The MIT Press Information Society Series -- An Interdisciplinary Series on Technology, Law, and Society
Series Editors, Laura DeNardis and Michael Zimmer
We are delighted to announce the formation of the MIT Press Information Society Series – an interdisciplinary series on technology, law, and society. The Information Society Series will address the social, legal, and policy implications of the Internet and new information technologies and will especially feature works from the growing global ranks of interdisciplinary scholars in information schools; communications departments; science, technology, and society programs; and programs in law, technology, and culture.
We are now accepting book proposals for the series. Preference will be given to monographs rather than edited volumes and books that are interdisciplinary, normative, and global in scope. Book proposals should include: 1) a prospectus (brief description, outstanding features and uniqueness of work, audience and market considerations, status of book, and recommended reviewers); 2) a detailed table of contents; 3) sample chapters; and 4) the author's curriculum vitae. Please submit completed proposals to email@example.com and firstname.lastname@example.org.
The 2008 Joint Meeting of the BSHS, CSHPS, and HSS (aka 3 Societies) held at Keble College, Oxford in July was the site of several talks and sessions of interest to SIGCIS. These included a session I organized, titled ‚"Computing Without Borders: How Information Technology Crossed and Redefined Disciplinary Lines‚" and two others, "Computing in Industry and Academe‚Äù and ‚ÄúComputing and its Applications‚". The good scholarship and turnout across all the computing-related sessions point to a growing interest in computing among professional historians and philosophers of science. More details below.
Renowned historian, and friend and colleague of many SIGCIS members, Michael S. Mahoney, died last night. Further information, including UPDATES, is posted below.
One of the missions of SIGCIS is to create a repository of history of computing syllabi. The subject is taught all over the world, but there's not enough interaction between those who teach it. What better way to start than to share the syllabi we've developed?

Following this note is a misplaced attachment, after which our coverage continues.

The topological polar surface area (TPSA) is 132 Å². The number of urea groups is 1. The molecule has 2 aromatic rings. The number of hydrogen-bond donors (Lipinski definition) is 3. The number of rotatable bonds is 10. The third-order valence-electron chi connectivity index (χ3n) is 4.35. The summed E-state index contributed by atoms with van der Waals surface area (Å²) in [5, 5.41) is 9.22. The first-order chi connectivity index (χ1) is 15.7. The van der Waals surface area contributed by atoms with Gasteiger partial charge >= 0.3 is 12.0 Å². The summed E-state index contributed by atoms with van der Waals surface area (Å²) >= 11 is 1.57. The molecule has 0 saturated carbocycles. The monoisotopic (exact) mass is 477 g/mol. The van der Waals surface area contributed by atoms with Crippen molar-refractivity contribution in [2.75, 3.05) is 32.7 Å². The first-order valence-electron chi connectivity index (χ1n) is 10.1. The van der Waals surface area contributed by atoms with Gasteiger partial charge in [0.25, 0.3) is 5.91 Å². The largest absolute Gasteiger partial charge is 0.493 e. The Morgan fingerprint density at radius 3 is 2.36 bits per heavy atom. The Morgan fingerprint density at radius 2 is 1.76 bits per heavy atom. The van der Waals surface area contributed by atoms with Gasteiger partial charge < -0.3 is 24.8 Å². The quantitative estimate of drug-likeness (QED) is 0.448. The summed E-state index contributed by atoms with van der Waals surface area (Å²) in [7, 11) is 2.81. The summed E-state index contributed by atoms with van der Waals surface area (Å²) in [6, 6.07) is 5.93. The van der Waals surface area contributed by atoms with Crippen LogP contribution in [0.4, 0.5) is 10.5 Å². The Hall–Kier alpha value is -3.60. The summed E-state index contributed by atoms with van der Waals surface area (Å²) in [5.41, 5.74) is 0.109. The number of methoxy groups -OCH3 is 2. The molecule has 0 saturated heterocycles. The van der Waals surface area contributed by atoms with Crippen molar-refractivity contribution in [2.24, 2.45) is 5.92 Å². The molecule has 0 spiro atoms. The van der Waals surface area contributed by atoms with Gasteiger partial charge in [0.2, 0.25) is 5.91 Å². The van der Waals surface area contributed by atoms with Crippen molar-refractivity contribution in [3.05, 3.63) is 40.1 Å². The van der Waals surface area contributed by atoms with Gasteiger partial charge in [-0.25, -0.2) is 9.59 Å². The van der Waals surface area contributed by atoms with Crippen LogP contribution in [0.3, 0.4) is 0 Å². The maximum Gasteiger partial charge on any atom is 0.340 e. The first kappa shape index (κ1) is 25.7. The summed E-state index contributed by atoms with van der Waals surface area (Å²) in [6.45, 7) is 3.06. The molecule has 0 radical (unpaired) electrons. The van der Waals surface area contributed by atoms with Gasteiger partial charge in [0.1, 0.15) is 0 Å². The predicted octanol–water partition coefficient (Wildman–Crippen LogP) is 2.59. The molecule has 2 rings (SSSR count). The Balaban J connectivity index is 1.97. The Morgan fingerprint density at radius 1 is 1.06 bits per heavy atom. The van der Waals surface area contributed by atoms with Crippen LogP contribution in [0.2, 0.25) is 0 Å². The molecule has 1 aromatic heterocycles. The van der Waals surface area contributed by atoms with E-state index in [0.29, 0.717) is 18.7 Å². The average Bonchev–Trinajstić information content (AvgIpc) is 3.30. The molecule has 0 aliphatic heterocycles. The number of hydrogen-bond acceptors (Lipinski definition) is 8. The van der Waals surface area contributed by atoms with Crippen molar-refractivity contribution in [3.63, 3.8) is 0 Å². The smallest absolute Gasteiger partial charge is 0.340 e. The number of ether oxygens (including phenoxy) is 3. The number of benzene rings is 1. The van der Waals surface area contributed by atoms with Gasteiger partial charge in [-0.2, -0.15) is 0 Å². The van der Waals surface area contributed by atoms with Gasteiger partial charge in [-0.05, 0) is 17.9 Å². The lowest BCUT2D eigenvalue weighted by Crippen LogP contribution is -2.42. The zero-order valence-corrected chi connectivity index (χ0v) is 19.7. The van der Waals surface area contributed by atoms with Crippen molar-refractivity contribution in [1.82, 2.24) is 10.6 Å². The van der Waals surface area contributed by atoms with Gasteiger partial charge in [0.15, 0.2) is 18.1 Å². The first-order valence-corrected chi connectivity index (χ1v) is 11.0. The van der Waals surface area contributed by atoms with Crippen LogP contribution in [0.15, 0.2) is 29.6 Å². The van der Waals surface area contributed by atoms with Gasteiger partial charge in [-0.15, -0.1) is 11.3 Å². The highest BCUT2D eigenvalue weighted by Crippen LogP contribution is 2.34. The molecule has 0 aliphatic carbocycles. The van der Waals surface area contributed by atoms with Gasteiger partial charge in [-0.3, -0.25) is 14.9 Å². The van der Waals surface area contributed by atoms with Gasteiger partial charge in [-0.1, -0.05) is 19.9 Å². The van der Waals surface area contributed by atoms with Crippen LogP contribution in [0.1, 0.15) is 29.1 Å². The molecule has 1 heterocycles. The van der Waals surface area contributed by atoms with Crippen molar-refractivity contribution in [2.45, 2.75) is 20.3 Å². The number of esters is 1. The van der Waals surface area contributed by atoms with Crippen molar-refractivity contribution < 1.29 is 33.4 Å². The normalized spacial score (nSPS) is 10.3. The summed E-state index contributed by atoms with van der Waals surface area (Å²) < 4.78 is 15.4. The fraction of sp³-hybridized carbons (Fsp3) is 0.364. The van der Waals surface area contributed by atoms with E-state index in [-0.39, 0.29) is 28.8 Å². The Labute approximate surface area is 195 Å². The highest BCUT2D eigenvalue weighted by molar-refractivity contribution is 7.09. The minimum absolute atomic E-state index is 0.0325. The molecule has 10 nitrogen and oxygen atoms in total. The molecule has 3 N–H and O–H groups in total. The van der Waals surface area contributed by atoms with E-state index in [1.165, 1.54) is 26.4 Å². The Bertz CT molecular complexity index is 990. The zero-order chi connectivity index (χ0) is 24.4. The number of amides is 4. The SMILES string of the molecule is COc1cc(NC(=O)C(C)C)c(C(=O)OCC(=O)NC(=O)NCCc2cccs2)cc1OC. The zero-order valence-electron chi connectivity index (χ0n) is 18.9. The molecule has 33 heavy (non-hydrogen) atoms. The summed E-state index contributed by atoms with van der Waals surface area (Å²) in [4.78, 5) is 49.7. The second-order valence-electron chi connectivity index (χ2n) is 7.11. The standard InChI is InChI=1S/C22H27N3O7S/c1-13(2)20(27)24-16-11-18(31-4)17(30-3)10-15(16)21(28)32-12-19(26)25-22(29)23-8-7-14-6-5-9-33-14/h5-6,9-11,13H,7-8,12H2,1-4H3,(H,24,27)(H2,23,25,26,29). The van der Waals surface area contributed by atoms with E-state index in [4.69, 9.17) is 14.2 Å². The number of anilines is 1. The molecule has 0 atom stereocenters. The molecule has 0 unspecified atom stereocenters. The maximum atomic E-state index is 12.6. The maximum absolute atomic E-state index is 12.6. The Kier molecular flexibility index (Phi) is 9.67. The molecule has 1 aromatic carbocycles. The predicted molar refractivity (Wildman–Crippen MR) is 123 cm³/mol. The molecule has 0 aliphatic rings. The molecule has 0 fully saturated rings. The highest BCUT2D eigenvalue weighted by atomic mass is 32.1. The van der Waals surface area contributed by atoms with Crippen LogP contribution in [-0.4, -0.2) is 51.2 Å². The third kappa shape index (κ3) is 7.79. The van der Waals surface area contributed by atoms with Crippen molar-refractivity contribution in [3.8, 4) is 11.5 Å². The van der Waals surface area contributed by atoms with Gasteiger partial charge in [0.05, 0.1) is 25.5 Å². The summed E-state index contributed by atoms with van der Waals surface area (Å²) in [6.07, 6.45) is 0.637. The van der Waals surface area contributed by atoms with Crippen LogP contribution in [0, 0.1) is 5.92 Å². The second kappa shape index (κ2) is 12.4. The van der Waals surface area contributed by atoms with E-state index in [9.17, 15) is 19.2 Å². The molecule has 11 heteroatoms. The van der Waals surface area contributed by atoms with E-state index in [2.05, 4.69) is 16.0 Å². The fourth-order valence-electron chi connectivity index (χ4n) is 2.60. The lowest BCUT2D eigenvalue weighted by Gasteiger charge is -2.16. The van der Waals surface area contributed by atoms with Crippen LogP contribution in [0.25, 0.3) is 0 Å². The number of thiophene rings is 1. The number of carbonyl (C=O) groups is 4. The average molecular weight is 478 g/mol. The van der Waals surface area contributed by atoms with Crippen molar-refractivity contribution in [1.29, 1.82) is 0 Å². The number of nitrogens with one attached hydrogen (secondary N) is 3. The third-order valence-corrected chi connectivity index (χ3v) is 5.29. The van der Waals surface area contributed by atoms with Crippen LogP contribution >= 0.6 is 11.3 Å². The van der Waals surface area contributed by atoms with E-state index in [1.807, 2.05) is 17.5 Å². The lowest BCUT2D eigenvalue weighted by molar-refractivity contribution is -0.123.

If you would like to contribute yours to the collection here, just email it to november+at+sc.edu.
If you want preferential rates for registering for SHOT, you need to register before June 30.
Tom Haigh writes:
SHOT registration time is rolling around -- rather earlier than usual this year. Must be the Germanic efficiency of the organizers. Registration is online for the first time this year.
Advance registration, prior to June 30, is 130 Euros. Still painful when converted to dollars but is only half the rate 4S is demanding this year.
The University of Minnesota's Charles Babbage Institute presents an international conference exploring the gender gap in computing on Friday, May 30, at the Charles Babbage Institute, Anderson Library, 222 21st Ave. S., Minneapolis. The conference is free and open to the public, but registration is required for lunch and/or dinner.
The conference, entitled History | Gender | Computing, features presenters from six countries who will observe that women were active participants in the early days of computer programming, but examine why computing today is one of the most gender-segregated domains of modern life. Complementing the presentations is a scheduled poster session, showcasing additional views and innovative projects, as well as a new exhibit, "Gendered Bits," exploring how gender has shaped the professional identities and material culture of computing.